Various writers argue that runic writing in Hungarian pre-dates Germanic use of the system, in some cases dating from as long ago as 6,500 years BP, (although the earliest clear attestations actually date from the seventh century CE). They accordingly suggest that Hungarian is the oldest written language and was spoken in the territory which now constitutes Hungary much earlier than mainstream historians would hold. Some link the Hungarian runes with cuneiform as used to write Sumerian (and later Akkadian). Turgay Kurum instead finds a Turkish source for runes. There are many other non-mainstream theories regarding Hungarian and its written forms. (See earlier on runic or allegedly runic inscriptions in the Americas. I will turn later to the ideas of the occultist Von List and other occultists regarding runes. )
Nigel Pennick and others develop mystical notions around scripts formerly used to write Celtic languages, notably Irish Ogam (which I discussed last time) and the quasi-runic Welsh system known as Coelbren or Coelbren y Beirdd (‘the Bardic Alphabet’), which they regard as one of a set of genuinely ancient alphabets and which they believe was employed by bards to communicate secret messages (using a wooden frame with sticks representing letter-strokes) in medieval times when writing in Welsh was suppressed. Other authors such as Alan Wilson and Baram Blackett also regard Coelbren as authentic and as linked with widely dispersed scripts around the world. Jim Michael finds links between Coelbren and American ‘inscriptions’ as discussed above, suggesting for example that that the inscription on one stone tablet found in the USA is in Coelbren. In fact, Coelbren was devised – as were many ‘traditional’ features of contemporary Welsh culture – by the eighteenth-nineteenth-century Welsh antiquarian and mystic Edward Williams (‘Iolo Morganwg’) as the supposed alphabetic system of the ancient Druids (parallel with the genuinely ancient Ogam in Ireland) and promoted after 1840 by his son Taliesin Williams. It consists of twenty main letters and twenty others used to represent long vowels and the mutated consonants characteristic of Welsh (and of Celtic generally).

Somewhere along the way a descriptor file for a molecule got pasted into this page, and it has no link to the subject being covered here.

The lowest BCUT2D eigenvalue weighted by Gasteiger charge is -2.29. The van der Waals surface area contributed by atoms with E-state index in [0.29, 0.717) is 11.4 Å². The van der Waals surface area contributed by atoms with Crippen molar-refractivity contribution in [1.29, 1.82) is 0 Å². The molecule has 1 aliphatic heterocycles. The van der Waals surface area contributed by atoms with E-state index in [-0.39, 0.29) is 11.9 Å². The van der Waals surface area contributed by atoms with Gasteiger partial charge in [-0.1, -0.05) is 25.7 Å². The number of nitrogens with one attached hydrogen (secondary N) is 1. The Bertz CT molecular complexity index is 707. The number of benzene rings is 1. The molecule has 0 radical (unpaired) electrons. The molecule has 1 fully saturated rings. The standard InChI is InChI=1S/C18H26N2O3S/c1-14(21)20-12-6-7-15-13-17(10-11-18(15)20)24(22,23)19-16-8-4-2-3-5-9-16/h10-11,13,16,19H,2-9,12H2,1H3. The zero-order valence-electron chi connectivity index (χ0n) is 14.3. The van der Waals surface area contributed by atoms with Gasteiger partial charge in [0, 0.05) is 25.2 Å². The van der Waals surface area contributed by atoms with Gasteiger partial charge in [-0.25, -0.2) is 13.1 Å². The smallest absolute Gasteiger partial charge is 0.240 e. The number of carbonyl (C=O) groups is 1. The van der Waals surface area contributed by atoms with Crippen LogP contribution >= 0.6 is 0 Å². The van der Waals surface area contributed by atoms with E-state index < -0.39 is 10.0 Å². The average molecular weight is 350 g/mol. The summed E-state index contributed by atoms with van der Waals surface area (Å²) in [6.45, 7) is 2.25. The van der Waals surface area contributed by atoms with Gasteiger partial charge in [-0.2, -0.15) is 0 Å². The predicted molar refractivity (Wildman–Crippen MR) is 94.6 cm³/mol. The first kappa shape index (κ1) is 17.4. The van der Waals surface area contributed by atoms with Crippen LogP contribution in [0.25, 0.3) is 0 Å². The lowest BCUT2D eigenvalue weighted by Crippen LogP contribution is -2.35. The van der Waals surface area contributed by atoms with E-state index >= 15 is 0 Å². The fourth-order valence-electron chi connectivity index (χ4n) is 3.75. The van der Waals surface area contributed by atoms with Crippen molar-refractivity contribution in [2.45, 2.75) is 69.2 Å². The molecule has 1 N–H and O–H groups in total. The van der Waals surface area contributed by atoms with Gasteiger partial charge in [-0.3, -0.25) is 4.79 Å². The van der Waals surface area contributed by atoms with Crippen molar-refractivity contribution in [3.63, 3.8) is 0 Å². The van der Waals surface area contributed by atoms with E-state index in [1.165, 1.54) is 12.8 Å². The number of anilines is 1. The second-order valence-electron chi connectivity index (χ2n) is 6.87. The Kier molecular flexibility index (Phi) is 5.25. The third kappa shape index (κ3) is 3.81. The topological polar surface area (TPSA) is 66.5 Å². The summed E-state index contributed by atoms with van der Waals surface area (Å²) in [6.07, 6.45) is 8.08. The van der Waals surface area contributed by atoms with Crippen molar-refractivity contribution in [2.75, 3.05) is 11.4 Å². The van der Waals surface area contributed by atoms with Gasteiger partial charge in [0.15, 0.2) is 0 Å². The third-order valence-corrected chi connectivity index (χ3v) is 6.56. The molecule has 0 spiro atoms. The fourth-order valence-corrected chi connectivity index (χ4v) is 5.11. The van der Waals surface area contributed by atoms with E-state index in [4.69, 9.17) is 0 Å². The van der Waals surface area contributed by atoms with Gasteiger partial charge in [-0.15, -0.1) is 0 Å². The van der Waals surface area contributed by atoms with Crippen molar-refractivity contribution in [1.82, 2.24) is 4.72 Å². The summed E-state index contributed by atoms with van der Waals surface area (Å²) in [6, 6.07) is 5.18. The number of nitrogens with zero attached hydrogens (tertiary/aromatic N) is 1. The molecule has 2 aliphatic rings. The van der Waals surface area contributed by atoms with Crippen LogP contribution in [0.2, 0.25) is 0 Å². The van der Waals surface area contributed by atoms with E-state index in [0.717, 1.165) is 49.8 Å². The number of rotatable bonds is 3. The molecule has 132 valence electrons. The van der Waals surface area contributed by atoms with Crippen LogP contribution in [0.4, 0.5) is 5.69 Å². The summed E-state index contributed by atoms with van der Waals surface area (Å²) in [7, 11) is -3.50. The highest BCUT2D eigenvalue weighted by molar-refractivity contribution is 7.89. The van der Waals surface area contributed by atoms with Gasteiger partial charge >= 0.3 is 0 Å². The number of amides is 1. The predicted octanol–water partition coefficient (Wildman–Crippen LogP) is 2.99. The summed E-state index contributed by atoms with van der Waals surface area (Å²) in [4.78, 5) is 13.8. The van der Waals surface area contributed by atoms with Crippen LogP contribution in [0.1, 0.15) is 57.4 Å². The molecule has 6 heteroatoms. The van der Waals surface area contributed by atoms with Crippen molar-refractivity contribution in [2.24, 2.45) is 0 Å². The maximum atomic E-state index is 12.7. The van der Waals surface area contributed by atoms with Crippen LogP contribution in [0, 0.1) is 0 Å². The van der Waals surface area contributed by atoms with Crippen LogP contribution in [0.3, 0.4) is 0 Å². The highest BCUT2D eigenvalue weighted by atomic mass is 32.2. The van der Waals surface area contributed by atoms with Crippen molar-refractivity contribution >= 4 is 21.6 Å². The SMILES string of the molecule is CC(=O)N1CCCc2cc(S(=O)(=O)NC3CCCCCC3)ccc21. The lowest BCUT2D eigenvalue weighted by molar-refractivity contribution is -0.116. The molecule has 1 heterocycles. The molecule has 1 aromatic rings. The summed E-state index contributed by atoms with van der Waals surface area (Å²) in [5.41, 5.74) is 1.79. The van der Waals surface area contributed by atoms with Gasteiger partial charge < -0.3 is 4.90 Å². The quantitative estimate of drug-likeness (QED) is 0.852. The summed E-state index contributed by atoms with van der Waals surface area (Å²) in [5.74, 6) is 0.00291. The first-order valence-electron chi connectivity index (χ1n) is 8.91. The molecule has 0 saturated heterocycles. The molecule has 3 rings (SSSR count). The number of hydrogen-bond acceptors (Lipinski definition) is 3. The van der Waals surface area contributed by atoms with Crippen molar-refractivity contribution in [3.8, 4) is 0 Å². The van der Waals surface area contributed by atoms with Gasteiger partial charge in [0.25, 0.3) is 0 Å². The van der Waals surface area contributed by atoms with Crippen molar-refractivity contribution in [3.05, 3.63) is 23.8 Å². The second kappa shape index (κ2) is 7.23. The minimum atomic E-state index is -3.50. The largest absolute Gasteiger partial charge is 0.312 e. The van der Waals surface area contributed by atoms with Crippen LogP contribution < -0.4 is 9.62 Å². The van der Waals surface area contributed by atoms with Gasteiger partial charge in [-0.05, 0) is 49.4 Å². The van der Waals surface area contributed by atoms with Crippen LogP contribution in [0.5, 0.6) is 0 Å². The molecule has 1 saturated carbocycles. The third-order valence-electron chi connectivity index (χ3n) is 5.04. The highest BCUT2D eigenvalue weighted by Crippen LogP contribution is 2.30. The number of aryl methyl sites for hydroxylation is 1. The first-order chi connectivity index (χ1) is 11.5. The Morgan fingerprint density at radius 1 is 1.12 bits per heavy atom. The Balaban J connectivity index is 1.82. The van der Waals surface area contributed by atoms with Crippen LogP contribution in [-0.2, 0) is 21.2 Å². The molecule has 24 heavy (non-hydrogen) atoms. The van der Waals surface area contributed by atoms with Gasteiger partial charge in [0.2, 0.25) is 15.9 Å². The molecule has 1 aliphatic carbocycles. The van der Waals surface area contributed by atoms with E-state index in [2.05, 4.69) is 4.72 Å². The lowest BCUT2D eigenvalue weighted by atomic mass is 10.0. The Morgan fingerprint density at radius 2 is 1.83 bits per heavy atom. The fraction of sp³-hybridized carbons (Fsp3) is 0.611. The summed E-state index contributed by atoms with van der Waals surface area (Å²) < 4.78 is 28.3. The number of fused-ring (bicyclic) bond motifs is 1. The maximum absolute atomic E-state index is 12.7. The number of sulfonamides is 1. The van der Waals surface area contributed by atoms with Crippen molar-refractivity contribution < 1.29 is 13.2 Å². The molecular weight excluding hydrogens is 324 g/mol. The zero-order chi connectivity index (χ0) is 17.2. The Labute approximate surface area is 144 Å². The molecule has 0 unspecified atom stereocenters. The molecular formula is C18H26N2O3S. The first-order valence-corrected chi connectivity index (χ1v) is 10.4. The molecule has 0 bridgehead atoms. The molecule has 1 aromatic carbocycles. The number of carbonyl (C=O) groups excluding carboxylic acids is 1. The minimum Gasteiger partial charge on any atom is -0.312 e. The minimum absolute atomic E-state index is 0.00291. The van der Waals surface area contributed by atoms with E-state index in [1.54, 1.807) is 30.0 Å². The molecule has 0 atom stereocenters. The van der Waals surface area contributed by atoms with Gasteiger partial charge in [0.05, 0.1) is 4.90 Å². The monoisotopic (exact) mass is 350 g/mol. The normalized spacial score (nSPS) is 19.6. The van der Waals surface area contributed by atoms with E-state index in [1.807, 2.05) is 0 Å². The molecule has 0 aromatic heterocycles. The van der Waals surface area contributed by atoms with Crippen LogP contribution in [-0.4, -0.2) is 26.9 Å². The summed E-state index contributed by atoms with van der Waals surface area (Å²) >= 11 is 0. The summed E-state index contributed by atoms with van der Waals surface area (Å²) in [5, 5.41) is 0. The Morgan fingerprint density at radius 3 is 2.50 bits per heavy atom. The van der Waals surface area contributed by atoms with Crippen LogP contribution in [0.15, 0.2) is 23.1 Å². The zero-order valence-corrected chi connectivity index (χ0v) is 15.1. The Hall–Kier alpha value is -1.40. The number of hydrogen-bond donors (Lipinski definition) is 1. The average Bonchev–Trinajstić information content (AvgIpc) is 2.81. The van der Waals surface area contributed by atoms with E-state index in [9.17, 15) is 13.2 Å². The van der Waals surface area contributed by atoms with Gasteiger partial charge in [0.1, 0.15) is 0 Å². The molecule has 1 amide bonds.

Moving further east … the early Mesoptamian culture of Sumer (Sumeria) arises repeatedly in this kind of context, because it is the earliest known genuine ‘civilization’. In addition, Mesopotamia is a centre of what may well be an immediate pre-script phase of written semiotics; and the full-blown written Sumerian language – which can now be read – is the oldest known written language (and, moreover, is, as far as is known, ‘genetically’ isolated). The Sumerian ‘cuneiform’ script was later adapted to write other, unrelated Mesopotamian languages such as the Semitic language Akkadian.